“Digging?” she asked, shying away.
Brody set his jaw and looked into her eyes. “I gotta get it out. We don’t have anesthesia,” he told her bluntly.
Her first instinct was to resist, the same way she had when she was five years old, new to Mars, and had been taken to the infirmary for a round of vaccinations. She’d been scared, she’d missed home, and she’d known it would hurt. She’d screamed and cried and tried to run—but in the end the deed was done, and she was better for it.
She thought it would probably be more dignified now to just accept the inevitable. But she couldn’t keep the fear from her face, the tremble from her voice.
“Oh,” she said, but the sound was so soft he was probably the only one who heard it.
Brody’s eyes narrowed slightly, like he was fighting his own internal battle, one she couldn’t understand because he wouldn’t let her.
A pair of strong hands, leaner than Brody’s, grasped her arm. Colin held her in place. Brody looked down, there was a moment of suspense, and then the knife cut into her wound. She jerked away.
“Hold still,” Colin told her sharply, struggling to keep her arm steady. “You’ll make it worse.”
Every time Brody moved the blade inside of her, it felt like the bullet was tearing through her skin all over again. She twisted and pressed her face into the faux leather cushion of the sofa back.
“Found it,” Brody muttered.
Capri bit down on the fabric to keep from screaming as he used tweezers and the tip of the knife to half-cut, half-slide the object through the entry wound. Then it was over. She panted into the fabric, trying to regain a fraction of composure before turning back to them. Colin held the bloody rag against her arm while Brody threaded a needle. He looked at her as he knotted the end of the thread but didn’t say a word. She didn’t know what he was thinking. All of his muscles were tense.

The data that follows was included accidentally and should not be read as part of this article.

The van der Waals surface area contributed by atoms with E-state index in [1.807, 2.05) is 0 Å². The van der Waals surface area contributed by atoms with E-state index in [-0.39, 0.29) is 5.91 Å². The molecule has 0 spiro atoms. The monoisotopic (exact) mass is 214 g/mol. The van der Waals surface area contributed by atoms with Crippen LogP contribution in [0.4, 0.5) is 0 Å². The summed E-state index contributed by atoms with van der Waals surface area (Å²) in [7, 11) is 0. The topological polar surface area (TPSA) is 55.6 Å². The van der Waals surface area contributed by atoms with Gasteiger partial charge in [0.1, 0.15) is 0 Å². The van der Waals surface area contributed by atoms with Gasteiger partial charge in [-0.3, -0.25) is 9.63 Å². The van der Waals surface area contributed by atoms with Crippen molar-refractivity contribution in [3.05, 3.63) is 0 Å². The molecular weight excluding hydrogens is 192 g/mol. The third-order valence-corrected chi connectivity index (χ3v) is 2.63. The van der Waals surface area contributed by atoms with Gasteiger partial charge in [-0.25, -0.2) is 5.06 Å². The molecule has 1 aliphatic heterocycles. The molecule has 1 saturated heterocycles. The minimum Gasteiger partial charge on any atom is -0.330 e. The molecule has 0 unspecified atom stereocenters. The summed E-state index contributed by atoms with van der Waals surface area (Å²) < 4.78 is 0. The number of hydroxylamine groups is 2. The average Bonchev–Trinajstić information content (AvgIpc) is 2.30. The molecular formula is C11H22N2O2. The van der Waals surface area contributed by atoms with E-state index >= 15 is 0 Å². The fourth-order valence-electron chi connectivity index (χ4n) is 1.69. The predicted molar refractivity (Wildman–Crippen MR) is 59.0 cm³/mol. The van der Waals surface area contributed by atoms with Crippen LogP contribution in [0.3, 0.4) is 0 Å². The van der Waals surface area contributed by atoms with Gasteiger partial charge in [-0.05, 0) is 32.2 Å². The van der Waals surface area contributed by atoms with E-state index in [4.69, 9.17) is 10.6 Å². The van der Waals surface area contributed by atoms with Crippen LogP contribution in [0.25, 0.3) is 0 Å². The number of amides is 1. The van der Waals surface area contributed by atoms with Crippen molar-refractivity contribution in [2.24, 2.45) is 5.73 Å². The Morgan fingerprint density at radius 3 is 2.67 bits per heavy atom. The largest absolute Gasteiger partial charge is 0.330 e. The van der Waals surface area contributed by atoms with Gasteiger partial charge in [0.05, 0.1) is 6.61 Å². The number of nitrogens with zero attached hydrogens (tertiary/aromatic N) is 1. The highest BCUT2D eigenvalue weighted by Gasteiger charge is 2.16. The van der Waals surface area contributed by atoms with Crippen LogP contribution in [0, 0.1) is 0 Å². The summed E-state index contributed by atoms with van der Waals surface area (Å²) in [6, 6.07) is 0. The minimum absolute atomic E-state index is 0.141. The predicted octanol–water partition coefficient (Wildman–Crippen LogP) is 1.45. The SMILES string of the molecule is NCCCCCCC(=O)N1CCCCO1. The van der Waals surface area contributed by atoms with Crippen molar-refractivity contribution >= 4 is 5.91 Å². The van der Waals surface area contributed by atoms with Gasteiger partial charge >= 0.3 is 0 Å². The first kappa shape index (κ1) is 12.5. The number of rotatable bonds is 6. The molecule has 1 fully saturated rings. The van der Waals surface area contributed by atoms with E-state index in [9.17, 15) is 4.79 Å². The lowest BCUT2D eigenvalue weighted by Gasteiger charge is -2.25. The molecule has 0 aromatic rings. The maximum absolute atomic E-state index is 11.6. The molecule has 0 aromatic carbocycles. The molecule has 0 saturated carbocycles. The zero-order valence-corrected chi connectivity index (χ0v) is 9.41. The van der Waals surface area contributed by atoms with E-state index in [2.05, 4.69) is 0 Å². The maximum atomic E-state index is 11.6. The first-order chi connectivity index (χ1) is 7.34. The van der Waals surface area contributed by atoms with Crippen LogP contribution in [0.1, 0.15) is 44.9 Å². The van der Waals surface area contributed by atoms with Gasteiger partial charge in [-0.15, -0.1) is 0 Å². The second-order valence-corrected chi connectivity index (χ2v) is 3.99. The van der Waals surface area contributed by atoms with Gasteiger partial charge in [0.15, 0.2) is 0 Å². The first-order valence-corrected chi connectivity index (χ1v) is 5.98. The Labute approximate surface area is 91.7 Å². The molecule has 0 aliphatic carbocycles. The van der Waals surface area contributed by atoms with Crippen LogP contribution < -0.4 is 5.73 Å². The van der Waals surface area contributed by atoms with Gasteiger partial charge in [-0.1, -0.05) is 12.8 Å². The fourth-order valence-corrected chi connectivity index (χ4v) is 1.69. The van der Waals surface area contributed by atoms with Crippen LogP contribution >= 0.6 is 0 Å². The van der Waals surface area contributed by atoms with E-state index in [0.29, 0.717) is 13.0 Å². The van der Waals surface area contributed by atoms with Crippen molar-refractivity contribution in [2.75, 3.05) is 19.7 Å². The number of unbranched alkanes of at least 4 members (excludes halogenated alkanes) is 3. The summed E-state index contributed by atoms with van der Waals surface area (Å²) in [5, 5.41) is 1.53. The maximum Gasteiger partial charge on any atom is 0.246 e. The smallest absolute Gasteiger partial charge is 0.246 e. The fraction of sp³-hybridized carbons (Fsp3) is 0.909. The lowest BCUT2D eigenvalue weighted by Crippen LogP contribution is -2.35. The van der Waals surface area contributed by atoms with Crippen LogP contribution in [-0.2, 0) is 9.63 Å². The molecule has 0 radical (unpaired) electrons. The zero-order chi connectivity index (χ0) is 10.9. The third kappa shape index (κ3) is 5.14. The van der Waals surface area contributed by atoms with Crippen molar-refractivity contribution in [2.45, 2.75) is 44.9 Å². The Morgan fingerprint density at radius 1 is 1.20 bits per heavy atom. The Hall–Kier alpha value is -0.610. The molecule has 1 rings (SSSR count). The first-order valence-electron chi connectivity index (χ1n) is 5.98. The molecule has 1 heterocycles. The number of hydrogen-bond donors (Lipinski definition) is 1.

“You got it from here?” Colin asked.
He nodded without looking away from her, and the captain and the mechanic exited, presumably to figure out their next course of action and divvy up the money. Brody kept a firm hold on her arm, but the prick and pull of the needle and thread felt like nothing after her previous surgery. Little pinpricks ain’t nothin’. He’d been right about that.
When he’d finished, he wrapped gauze tightly around her arm and continued sitting beside her, motionless, staring at her injury. To anyone else, it would look as if he was double-checking his work, but Capri could see the sheen of sweat on his brow, hear his heavy breathing. Had he been injured, too? Had his old wound reopened?
“Brody?” she murmured, reaching out to touch his hair with her fingertips.